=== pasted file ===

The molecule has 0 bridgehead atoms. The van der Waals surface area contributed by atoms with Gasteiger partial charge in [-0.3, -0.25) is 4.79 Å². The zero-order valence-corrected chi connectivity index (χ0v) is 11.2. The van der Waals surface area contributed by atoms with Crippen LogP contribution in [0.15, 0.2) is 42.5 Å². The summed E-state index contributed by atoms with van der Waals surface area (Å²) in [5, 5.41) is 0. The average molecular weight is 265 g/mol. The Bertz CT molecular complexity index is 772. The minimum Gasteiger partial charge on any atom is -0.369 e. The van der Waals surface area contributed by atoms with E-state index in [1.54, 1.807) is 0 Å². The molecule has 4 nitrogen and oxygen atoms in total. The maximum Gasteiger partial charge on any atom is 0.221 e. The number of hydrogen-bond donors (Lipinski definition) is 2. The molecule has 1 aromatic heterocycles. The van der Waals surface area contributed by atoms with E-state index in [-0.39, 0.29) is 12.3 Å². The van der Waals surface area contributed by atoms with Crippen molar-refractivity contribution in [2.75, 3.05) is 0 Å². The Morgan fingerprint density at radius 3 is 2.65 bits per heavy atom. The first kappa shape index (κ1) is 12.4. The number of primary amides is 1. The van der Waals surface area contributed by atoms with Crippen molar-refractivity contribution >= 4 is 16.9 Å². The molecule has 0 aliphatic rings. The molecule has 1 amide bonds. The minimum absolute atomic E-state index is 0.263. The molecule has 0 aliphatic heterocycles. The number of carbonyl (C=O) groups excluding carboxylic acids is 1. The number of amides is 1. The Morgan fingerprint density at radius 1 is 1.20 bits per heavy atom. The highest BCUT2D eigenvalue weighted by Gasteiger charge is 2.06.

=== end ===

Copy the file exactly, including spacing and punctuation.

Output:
The molecule has 0 bridgehead atoms. The van der Waals surface area contributed by atoms with Gasteiger partial charge in [-0.3, -0.25) is 4.79 Å². The zero-order valence-corrected chi connectivity index (χ0v) is 11.2. The van der Waals surface area contributed by atoms with Crippen LogP contribution in [0.15, 0.2) is 42.5 Å². The summed E-state index contributed by atoms with van der Waals surface area (Å²) in [5, 5.41) is 0. The average molecular weight is 265 g/mol. The Bertz CT molecular complexity index is 772. The minimum Gasteiger partial charge on any atom is -0.369 e. The van der Waals surface area contributed by atoms with E-state index in [1.54, 1.807) is 0 Å². The molecule has 4 nitrogen and oxygen atoms in total. The maximum Gasteiger partial charge on any atom is 0.221 e. The number of hydrogen-bond donors (Lipinski definition) is 2. The molecule has 1 aromatic heterocycles. The van der Waals surface area contributed by atoms with E-state index in [-0.39, 0.29) is 12.3 Å². The van der Waals surface area contributed by atoms with Crippen molar-refractivity contribution in [2.75, 3.05) is 0 Å². The Morgan fingerprint density at radius 3 is 2.65 bits per heavy atom. The first kappa shape index (κ1) is 12.4. The number of primary amides is 1. The van der Waals surface area contributed by atoms with Crippen molar-refractivity contribution >= 4 is 16.9 Å². The molecule has 0 aliphatic rings. The molecule has 1 amide bonds. The minimum absolute atomic E-state index is 0.263. The molecule has 0 aliphatic heterocycles. The number of carbonyl (C=O) groups excluding carboxylic acids is 1. The number of amides is 1. The Morgan fingerprint density at radius 1 is 1.20 bits per heavy atom. The highest BCUT2D eigenvalue weighted by Gasteiger charge is 2.06.